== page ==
As doubts grow over China’s vast Belt and Road Initiative, the EU is launching an alternative plan for Asia that it says will not saddle countries with debt they cannot repay.
EU member countries are expected to sign off on the new “Asia connectivity strategy” — which aims to improve transport, digital and energy links, while promoting environmental and labor standards — in time for a major summit of European and Asian leaders next month.
Brussels insists the scheme is not a response to any other player, but its launch comes as the sheen fades on Beijing’s “new Silk Road” initiative, which envisions railways, roads and ports being built across the globe using billions of dollars in Chinese loans.
Talks have been going on for several months with a number of Asian countries that were “interested in looking at the European way,” EU High Representative for Foreign Affairs and Security Policy Federica Mogherini said.
“Our initiative will aim at creating jobs and economic growth and benefits for the local communities,” she said. “I would not say if this is different from other’s proposal, but this is our proposal.”
The new strategy comes after European Commission President Jean-Claude Juncker called for a more muscular EU foreign policy to match the bloc’s economic clout, taking on not just US President Donald Trump’s “America First” approach, but also China’s energetic involvement in Africa and Asia.
The initiative was a “very important step” after criticism of the EU in some quarters that it has been slow to respond to Chinese soft power plays, said Maaike Okano-Heijmans, an EU-Asia relations expert at the Clingendael Institute in the Netherlands.
“We cannot accuse them of not having a vision any more. The challenge is how to turn this into something that’s really an alternative to some countries, because that requires money and more money and more money,” Okano-Heijmans said. “Nobody can rival Chinese money.”
Chinese President Xi Jinping (習近平) earlier this month said that China’s trade with Belt and Road countries had exceeded US$5 trillion, with outward direct investment surpassing US$60 billion.
However, some countries are beginning to question whether the strings attached to the money make it more of a burden than a benefit.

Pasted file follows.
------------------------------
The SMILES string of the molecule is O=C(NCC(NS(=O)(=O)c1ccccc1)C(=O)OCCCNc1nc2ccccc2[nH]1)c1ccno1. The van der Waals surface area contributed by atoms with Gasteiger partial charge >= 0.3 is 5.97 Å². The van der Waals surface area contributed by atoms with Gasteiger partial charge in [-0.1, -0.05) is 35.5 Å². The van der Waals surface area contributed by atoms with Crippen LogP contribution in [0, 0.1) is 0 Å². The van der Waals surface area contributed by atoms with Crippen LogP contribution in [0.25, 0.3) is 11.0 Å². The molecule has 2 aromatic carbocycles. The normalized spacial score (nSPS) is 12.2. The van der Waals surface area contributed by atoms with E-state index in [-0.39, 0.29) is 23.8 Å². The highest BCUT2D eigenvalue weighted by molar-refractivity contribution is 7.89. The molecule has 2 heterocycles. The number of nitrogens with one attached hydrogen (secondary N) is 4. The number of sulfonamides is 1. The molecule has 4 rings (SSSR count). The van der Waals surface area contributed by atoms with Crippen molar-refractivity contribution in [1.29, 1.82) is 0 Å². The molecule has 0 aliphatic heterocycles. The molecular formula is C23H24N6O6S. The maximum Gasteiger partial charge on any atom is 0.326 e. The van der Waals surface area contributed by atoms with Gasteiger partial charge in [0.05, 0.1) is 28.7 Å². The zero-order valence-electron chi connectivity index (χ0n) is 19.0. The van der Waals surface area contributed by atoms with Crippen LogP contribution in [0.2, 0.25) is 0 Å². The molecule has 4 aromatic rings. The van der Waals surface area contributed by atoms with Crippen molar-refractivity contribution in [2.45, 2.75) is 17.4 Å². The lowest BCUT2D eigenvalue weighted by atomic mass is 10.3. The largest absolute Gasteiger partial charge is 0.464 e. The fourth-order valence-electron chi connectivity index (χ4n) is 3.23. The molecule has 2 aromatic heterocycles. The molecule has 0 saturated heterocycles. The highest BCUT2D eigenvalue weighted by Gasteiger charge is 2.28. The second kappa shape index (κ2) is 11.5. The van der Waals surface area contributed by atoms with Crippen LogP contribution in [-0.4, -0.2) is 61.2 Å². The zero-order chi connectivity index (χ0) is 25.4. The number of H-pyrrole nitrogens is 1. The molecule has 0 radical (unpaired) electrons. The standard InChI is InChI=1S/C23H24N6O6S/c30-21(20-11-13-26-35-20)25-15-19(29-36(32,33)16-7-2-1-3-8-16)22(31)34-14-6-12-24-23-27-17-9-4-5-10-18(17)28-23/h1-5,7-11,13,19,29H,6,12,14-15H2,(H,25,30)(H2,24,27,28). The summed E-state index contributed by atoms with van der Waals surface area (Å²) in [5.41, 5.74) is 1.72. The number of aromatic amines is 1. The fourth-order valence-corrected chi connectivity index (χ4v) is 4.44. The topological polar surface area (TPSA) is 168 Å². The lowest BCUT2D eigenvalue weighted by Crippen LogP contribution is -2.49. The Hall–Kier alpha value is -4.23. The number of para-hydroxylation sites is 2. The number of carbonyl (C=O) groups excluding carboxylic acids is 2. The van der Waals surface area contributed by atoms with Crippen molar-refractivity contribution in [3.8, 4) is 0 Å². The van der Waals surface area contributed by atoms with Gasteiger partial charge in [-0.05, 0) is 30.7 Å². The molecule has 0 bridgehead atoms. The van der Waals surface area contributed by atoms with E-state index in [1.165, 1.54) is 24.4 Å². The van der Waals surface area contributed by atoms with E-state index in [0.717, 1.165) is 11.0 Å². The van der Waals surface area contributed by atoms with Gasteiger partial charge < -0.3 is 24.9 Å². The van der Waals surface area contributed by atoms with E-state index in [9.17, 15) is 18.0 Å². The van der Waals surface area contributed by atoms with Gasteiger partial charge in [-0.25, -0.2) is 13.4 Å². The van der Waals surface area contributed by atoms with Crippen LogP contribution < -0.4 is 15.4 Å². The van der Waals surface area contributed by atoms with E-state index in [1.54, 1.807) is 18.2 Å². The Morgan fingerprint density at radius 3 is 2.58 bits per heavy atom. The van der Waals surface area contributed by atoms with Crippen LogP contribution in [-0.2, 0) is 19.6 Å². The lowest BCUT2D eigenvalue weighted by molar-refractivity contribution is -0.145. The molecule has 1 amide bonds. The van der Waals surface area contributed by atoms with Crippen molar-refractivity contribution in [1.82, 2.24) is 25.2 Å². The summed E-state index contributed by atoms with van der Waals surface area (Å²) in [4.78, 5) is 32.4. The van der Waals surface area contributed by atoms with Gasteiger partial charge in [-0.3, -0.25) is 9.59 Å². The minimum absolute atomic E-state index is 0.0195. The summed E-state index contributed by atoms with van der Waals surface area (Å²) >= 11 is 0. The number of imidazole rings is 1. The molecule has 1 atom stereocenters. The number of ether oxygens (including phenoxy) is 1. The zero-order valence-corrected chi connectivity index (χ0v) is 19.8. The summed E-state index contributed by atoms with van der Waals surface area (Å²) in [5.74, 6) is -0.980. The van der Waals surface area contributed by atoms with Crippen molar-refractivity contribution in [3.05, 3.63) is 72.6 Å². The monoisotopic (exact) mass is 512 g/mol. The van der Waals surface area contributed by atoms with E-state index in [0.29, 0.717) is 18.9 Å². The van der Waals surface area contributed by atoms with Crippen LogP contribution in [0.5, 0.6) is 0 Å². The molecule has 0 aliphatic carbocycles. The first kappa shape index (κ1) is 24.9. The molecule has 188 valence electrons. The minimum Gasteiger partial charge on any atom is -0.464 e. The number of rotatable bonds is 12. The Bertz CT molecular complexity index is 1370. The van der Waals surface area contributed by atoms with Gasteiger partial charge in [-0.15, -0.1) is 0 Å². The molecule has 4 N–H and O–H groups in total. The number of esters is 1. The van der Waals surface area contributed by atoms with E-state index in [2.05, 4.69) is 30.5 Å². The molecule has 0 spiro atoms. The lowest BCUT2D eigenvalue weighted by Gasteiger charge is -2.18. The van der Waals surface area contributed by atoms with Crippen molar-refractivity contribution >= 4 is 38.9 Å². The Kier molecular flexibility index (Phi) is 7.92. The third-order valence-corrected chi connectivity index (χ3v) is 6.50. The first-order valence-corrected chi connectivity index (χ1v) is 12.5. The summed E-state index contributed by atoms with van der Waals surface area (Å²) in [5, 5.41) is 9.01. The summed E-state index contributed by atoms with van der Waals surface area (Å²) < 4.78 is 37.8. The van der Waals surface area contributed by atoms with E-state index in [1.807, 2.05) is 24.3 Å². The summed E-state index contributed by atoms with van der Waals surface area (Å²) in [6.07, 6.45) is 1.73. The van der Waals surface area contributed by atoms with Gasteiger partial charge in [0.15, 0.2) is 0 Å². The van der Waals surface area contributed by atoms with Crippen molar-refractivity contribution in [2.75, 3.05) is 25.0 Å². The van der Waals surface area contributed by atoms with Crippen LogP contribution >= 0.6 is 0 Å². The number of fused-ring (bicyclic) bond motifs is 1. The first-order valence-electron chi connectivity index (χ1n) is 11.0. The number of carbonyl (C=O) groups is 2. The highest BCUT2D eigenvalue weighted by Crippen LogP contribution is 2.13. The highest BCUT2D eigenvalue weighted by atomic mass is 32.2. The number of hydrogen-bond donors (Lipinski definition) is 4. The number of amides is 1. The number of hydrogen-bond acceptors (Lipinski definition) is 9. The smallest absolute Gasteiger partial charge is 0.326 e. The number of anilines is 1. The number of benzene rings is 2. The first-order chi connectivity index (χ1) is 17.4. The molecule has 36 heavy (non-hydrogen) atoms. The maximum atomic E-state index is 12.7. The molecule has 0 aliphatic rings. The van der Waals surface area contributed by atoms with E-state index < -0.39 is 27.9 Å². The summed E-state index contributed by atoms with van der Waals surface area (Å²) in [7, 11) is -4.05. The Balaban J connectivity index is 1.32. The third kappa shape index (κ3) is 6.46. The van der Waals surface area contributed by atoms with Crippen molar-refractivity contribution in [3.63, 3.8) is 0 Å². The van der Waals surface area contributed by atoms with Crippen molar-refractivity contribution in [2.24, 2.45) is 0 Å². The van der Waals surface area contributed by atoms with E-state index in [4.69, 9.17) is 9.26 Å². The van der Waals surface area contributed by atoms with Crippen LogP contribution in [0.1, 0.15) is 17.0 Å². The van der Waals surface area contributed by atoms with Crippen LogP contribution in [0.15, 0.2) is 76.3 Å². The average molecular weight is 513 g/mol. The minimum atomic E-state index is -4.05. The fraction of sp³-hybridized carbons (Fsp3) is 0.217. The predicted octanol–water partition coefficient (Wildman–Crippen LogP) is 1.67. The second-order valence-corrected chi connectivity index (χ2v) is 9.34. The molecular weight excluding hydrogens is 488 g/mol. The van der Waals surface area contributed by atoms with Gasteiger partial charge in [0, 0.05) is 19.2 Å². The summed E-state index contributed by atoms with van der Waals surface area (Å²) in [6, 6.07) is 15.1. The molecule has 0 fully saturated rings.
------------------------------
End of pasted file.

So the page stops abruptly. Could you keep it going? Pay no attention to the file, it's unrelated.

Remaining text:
While much of the hard detail of the EU scheme — including the vital question of finance — is yet to be worked out, the proposal stresses the importance of “high environmental and social standards” and of the “fiscal and financial sustainability of infrastructure projects.”
This appears designed to directly address a major criticism of the Belt and Road Initiative, launched in 2013, that the apparent Chinese largesse is effectively creating debt traps.
These fears were highlighted last year when Sri Lanka had to grant a 99-year lease on a strategic port to Beijing over its inability to repay loans for the US$1.4 billion project.
Concerns have grown and last month Malaysia said it was shelving three Beijing-backed projects, including a US$20 billion railway, while Pakistan — until recently an enthusiastic recipient of Chinese money — has vowed more transparency amid fears about the country’s ability to repay loans.
As cybersecurity becomes an increasingly important consideration for governments around the world, the EU’s insistence on transparency might prove more appealing than involvement in China’s “digital Silk Road,” said Philippe le Corre, senior fellow in the Europe and Asia programs at the Carnegie Endowment for International Peace.
“It’s basically allowing Chinese telecoms companies to build infrastructures in these countries, gifting access to portals and e-commerce platforms, anything digital,” Le Corre said. “You’re basically having a Chinese footprint on a very long term and you’re not leaving an alternative.”
Some countries are beginning to realize, Le Corre said, that “it’s not good to put all your eggs in the same basket and that being a dependent of the Chinese empire is a big risk, certainly when it comes to controlling information and controlling technology.”
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